Old 04-01-2011, 07:29 PM
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Quote:
Originally Posted by knuckle View Post
One of the problems is I don't know how to properly setup my amp. It's got 4 separate EQ stages.
I'd vote for setting everything flat to start with. That ought to sound pretty darn good, actually. Then tweak a bit to taste, *if* needed. One problem that seems to come up a lot is trying to use too much effects, too much EQ, compression, reverb, etc. It's like a meal - yes, there's salt on the table, but you shouldn't have to dump the entire shaker out on your plate to have the food taste good.

Quote:
To my ears it sounds mint when I'm playing.
I believe Fran comented on this - our ears tend to both hear things differently than the mic and are also more forgiving. We have the ability to tune stuff out, and discount the room sound. Trying playing/recording in the bathroom sometime - you'll think it sounds great in person, the recording will be awful.
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  #83  
Old 04-01-2011, 07:44 PM
knuckle knuckle is offline
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Ok, here goes. Almost no reverb on the guitar. Zero reverb on the vocals. Ipod moved up about 5' away.

Now be warned. I can barely talk (laryngitis) and should not be singing, but I'm dying to figure this out.

http://www.youtube.com/watch?v=aeBRv...el_video_title

I got another one in a minute, just me, no amp 3' away
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  #84  
Old 04-01-2011, 07:48 PM
knuckle knuckle is offline
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Quote:
Originally Posted by ferg View Post
Here's the question...

You say it sounds mint to you when you're playing. Does the recording sound mint to you? If the answer is "no", then the problem more than likely is more closely related to the way the recording is made than the equipment you are using to amplify yourself, and that's not going to be fixed by switching to a PA system. That's not to say you wouldn't be better off with a PA for live performances, but since the original discussion was about the recording, I figured I throw that in there.

I really think it's worth taking a run at finding a relatively inexpensive way to get better audio on the recording, or, perhaps better (for now), do an audio-only recording, and see how things sound from there.
Yeah I realize the PA is a separate discussion, didn't mean to derail. I'm not really happy at all with the recordings. But like I said earlier by intent was to get ideas about the song, not the audio. But this guy who rattled my chain basically got me thinking that maybe I'm doing myself a dis-service by releasing sub par audio. I don't know but I would like to get 1/2 decent recordings. I tend to think the room sucks as well as the reverb muddying things up and the ipod as well as a not so ideal recording device. Don't guys usually add in reverb after anyhow when they mix?
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  #85  
Old 04-01-2011, 07:49 PM
knuckle knuckle is offline
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No amp

http://www.youtube.com/watch?v=pPCPa...el_video_title
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  #86  
Old 04-01-2011, 08:57 PM
ferg ferg is offline
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Quote:
Originally Posted by knuckle View Post
Dude...

Where you have the camera positioned, the mix is a bit off...the guitar is too loud. That being said...your voice, to my ears, sounds significantly better than on the other recordings. I think if you could improve your recording device (mic or watever), mic or whatever and position it a little higher your recording quality would be better.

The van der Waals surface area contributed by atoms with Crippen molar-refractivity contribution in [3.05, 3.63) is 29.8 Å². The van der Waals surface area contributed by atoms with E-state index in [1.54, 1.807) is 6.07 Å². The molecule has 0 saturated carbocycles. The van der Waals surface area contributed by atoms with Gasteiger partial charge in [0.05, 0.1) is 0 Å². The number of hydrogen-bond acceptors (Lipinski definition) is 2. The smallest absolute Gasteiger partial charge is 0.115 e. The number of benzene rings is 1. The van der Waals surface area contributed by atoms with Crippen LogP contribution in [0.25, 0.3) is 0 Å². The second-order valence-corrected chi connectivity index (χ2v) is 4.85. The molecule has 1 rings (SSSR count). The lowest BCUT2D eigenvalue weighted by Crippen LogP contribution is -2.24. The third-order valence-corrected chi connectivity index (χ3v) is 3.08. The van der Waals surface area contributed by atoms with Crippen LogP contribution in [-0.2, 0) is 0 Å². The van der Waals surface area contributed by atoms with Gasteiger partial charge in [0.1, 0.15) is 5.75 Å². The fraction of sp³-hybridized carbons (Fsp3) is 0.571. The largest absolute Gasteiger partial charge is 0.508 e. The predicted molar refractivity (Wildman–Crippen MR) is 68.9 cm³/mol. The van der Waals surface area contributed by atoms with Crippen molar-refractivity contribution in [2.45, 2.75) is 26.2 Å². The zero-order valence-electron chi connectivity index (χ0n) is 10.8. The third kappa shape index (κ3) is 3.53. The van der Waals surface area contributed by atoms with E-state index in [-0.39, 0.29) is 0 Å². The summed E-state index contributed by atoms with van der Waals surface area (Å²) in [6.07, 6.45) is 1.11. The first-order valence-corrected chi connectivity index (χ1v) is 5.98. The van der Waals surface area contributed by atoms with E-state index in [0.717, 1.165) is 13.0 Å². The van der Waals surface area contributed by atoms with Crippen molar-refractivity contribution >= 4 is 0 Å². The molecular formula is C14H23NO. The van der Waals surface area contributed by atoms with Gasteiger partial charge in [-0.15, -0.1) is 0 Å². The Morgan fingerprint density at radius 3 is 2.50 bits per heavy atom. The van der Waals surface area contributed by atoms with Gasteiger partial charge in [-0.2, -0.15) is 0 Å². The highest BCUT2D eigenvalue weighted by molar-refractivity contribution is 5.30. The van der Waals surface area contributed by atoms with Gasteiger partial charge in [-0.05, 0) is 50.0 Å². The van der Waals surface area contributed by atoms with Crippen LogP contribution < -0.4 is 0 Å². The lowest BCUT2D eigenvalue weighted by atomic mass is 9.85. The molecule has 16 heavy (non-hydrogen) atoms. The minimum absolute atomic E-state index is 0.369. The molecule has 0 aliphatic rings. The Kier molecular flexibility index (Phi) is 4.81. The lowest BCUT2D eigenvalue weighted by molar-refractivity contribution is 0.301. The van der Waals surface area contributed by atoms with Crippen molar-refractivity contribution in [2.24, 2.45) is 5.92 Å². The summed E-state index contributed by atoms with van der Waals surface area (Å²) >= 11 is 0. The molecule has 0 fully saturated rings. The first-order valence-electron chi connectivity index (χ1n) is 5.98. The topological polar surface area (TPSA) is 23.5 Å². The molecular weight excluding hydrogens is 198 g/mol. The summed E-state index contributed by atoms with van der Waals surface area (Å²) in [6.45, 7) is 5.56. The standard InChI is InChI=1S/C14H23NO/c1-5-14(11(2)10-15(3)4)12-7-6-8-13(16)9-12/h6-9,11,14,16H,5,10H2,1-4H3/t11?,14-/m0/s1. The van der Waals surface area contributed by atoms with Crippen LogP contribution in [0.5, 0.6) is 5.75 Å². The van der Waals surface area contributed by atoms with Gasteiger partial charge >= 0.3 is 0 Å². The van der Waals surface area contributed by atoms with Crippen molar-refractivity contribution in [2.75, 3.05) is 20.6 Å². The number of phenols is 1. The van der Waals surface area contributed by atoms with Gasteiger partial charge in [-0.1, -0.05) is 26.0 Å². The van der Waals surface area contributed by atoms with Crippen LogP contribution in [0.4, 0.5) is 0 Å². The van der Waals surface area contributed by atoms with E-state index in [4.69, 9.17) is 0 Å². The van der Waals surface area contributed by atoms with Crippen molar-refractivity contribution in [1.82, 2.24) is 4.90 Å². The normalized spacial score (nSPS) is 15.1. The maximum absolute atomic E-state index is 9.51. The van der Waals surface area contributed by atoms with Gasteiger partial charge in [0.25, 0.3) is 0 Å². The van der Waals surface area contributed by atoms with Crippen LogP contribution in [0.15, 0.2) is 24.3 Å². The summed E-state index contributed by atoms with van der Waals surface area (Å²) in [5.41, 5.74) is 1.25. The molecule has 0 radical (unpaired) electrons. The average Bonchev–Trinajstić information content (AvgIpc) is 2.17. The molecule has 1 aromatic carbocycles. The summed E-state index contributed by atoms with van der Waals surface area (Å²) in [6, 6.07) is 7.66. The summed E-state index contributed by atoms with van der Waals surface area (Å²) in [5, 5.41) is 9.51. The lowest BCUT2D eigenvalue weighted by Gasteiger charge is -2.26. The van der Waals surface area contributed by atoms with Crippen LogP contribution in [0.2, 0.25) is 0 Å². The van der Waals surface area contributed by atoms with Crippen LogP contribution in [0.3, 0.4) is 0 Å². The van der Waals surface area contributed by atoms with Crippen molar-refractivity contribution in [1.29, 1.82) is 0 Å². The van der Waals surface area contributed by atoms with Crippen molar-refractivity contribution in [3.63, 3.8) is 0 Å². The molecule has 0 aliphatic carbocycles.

Honestly - it makes sense if you think about it. Nobody goes into the studio and records their vocals or acoustic guitar by playing or singing through an amp and micing that (which is what you're doing).
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  #87  
Old 04-01-2011, 09:04 PM
knuckle knuckle is offline
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Makes sense. I've only been at a studio once. If you could call it that. Guys house who offered to record me for a day. No amps, just 1 mic on guitar 1 mic on vocals to the board and through the monitor speakers.

What about the amplified version with no reverb on the vocals? Does that sound better? I always figured reverb on the vocals sounds better, but perhaps not with a live recording?

Anyhow it's a pointless discussion really. I'm using an ipod and I'll be using that for months till I have some money freed up to spend on music stuff. I think the moral of this story is the ipod sucks as a recording device and less reverb on the vocals and some room treatment might help.
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  #88  
Old 04-01-2011, 09:09 PM
ferg ferg is offline
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I think the reverbless amplified recording sounded marginally better than the others, to my ears. I think the amplification is there to provide volume for an audience...if you're recording, it just introduces problems (talking about acoustic instruments of course).
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  #89  
Old 04-01-2011, 11:25 PM
geokie8 geokie8 is offline
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Quote:
Originally Posted by knuckle View Post
I think the moral of this story is the ipod sucks as a recording device and less reverb on the vocals and some room treatment might help.
I think those are three valid conclusions. . . and I agree that the vocals are better without the reverb. The more natural the reverberation in the room, the less need to add it artificially. Once you treat the room, you may want to sweeten a bit. In the meantime, if you like the sound of reverb, you might try dialing in just a little and as soon as you can hear it clearly, dial it back a bit.

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  #90  
Old 04-02-2011, 07:23 AM
Ty Ford Ty Ford is offline
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Ferg's spot on. On this link: Originally Posted by knuckle
No amp http://www.youtube.com/watch?v=pPCPa...el_video_title

You are obviously playing too loud and/or singing to softly. The fact that you can't hear this leads me to believe that you really need to work on developing that sense. I see/hear it live at our song circles here when people who don't often play out present a song. They get lost in the moment, enter an altered state and overplay their guitar so the vocals are lost.

You have to get past that and get to a point where you are aware of both your guitar and vocal levels. Most of us have been there. Some of still are.

Regards,

Ty Ford